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Of Mice and Men at Hubbard Hall

A Steinbeck Masterpiece

By: Chris Buchanan - 05/13/2014

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Geroge (Udom) shaving
Geroge (Udom) shaving
The Whit (Brian Smick)
The Whit (Brian Smick)
Curly's wife (Maizy Scarpa)
Curly's wife (Maizy Scarpa)
Candy (Doug Ryan)
Candy (Doug Ryan)
Don’t mess with Lennie
Don’t mess with Lennie

Of Mice and Men by John Steinbeck is a hard play to watch.  We fall in love with the simple good nature of Lenny and the complicated kind-heartedness of George from the very beginning.  We are pierced by their everyman's dream of a better life, and all the while we are aware of the inevitable tragedy that will come at the end of the play as the best laid schemes of mice and men unravel.  

Hard as it is, there are some fine pleasures to be had in the journey guided by Jeanine Hass that this Hubbard Hall production takes.  The cast, comprised of some seasoned professionals and some amateurs, does not feel as unbalanced as some past productions have.  Instead, in this mix we can see a real life version of people helping each other, and figuring how to live and work together to the best of their abilities- the result is compelling.  A prime example is the pairing between the consummate actor, James Udom, as George and the huge Chris Barlow who plays Lennie.  

Udom is by far the highlight of this production.  He takes every line, every nuance and makes it his own. His confidence and skill are coupled with grace as he allows Barlow, his well cast but less skilled colleague, to shine.  The raport between the two works well on stage because likely it was so during the rehearsal process- mentor to mentee.  

Udom is a black man who traditionally would not be cast in this role.  This casting does require some tweaking particularly of the outsider character Crooks, played well as an alienated Italian by Albert Verdesca. It requires us to look beyond the racial rules of the early 1900s and understand that loneliness can be a product of almost any kind of difference.  It isn't that Udom's race isn't noticed, but it is certainly not the central point of the story, and that is a good thing.  

Other performances of note are Slim, played by a steadfast Rob Rowe and Candy, played by a heartbreakingly sincere Doug Ryan and his dog.  Most of the supporting actors do their jobs quite well, excepting the young Jack Boggan who was hung out to dry as Curly.  In time, no doubt, his acting capacity will improve, but as it is he turns in a one dimensional character that makes for some jealous cowboy comic relief and is ultimately a missed opportunity.  Maizy Scarpa as Curly's wife has her moments, but her performance also lacks complexity and makes it hard to feel for her when she meets her demise at the hands of the "gentle" giant.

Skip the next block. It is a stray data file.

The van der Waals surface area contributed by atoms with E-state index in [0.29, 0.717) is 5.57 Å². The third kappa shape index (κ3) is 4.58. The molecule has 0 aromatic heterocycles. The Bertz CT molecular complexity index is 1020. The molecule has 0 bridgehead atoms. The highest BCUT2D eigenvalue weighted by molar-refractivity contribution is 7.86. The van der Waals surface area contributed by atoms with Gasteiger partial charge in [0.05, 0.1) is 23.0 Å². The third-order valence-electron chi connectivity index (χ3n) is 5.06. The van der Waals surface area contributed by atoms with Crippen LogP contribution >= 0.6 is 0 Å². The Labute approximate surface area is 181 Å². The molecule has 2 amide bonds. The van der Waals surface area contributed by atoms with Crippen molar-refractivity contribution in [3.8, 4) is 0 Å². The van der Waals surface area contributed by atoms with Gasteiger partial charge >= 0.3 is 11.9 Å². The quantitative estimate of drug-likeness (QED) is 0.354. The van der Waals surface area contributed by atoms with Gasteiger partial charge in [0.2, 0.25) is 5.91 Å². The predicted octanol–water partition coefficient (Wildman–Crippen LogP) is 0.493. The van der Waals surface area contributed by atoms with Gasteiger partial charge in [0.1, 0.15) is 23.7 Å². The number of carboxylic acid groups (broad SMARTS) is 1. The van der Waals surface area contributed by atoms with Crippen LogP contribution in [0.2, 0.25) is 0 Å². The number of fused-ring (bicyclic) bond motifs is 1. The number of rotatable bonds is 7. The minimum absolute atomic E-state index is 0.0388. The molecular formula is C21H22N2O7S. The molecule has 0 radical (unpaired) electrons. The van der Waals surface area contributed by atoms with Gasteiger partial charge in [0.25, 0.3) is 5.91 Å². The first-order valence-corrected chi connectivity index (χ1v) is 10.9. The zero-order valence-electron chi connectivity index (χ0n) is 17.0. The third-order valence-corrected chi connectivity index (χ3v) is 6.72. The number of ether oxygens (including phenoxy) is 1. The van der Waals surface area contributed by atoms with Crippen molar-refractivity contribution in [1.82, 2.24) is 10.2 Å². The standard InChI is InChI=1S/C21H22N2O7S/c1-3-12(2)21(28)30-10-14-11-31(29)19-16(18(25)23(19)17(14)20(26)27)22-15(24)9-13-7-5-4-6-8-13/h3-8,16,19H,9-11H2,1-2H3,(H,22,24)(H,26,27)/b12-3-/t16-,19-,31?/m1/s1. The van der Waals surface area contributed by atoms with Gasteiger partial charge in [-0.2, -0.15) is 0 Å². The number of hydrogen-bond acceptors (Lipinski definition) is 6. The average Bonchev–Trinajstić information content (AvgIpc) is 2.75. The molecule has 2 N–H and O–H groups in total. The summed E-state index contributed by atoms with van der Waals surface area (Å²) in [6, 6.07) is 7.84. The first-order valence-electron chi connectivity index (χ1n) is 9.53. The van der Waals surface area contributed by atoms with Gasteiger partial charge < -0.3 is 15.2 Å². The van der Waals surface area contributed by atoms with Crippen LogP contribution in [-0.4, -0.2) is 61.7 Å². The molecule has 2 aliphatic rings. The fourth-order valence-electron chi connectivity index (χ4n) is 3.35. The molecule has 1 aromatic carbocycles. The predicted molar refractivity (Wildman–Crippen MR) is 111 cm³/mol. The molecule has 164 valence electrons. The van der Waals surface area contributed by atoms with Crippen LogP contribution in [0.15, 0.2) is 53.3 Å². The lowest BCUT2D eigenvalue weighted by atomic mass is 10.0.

The set and lights effectively create the sense of a rural landscape. The audience lines both sides of the Hall, with the marsh on stage- the actual cut reeds, stumps and trees and dimly lit for dusk and dawn. The balcony was hung with old barn timbers, creating a back drop for the bunk room and interior barn space with sunlight or hay lights shining through the cracks as appropriate.  The actors appeared to have no trouble shifting the scenic pieces to create one space or another, and so I am unclear as to why there was the need for two intermissions in an already lengthy show.  

So many of the props were underplayed, such as empty cans of beans for dinner, imagined foam for shaving and sparse blankets on the bunk beds. The suggestions of these things can be a stylistic choice and we are willing to suspend our disbelief for the sake of a play, but in the same vein, I could have done without the meager moveable campfire and the abrupt horse sound effects.  The costumes generally fit the bill- dirty overalls, ripped jackets, the boots of a farmhand, and yet perhaps the dress of Curly's wife could have been a bit more put together and hemmed.  After all, she wants to be an actress and prides herself on her appearance.

In general, it is a good effort on the part of Theater Company at Hubbard Hall and perhaps the best since Drawer Boy in 2012 (another play about friendship, dreams and farmland).  Of Mice and Men entertains and occasionally moves- as I left, I noted several audience members crying from the Steinbeckian aftershock.  This is a play worth the drive to Cambridge and you have one more weekend to catch it.

Hubbard Hall
25 East Main Street, Cambridge, NY
Tickets: $25 general admission / $22 members / $15 students
Fridays at 8pm: Apr 25, May 2May 9May 16
Saturdays at 8pm: Apr 26, May 3May 10May 17

Sundays at 2pm: Apr 27, May 4May 11May 18
www.hubbardhall.org, 518-677-2495

 

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